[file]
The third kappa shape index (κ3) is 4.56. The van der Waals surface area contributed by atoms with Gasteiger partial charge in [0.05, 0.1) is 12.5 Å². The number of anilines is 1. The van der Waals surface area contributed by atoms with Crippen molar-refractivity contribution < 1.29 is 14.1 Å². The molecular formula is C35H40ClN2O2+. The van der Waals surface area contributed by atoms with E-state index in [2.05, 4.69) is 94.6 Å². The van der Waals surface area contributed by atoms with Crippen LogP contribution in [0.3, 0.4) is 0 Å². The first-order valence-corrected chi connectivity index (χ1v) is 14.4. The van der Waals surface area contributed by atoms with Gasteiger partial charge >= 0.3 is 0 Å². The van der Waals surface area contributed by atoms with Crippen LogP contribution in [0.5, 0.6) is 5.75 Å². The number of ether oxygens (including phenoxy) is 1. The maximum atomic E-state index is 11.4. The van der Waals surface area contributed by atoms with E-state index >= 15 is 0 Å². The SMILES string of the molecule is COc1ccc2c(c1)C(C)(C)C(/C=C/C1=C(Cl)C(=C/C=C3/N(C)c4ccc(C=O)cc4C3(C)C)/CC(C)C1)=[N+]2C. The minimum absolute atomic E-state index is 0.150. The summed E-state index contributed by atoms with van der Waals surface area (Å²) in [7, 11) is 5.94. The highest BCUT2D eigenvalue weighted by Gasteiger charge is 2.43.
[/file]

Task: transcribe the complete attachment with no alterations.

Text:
The third kappa shape index (κ3) is 4.56. The van der Waals surface area contributed by atoms with Gasteiger partial charge in [0.05, 0.1) is 12.5 Å². The number of anilines is 1. The van der Waals surface area contributed by atoms with Crippen molar-refractivity contribution < 1.29 is 14.1 Å². The molecular formula is C35H40ClN2O2+. The van der Waals surface area contributed by atoms with E-state index in [2.05, 4.69) is 94.6 Å². The van der Waals surface area contributed by atoms with Crippen LogP contribution in [0.3, 0.4) is 0 Å². The first-order valence-corrected chi connectivity index (χ1v) is 14.4. The van der Waals surface area contributed by atoms with Gasteiger partial charge >= 0.3 is 0 Å². The van der Waals surface area contributed by atoms with Crippen LogP contribution in [0.5, 0.6) is 5.75 Å². The number of ether oxygens (including phenoxy) is 1. The maximum atomic E-state index is 11.4. The van der Waals surface area contributed by atoms with E-state index >= 15 is 0 Å². The SMILES string of the molecule is COc1ccc2c(c1)C(C)(C)C(/C=C/C1=C(Cl)C(=C/C=C3/N(C)c4ccc(C=O)cc4C3(C)C)/CC(C)C1)=[N+]2C. The minimum absolute atomic E-state index is 0.150. The summed E-state index contributed by atoms with van der Waals surface area (Å²) in [7, 11) is 5.94. The highest BCUT2D eigenvalue weighted by Gasteiger charge is 2.43.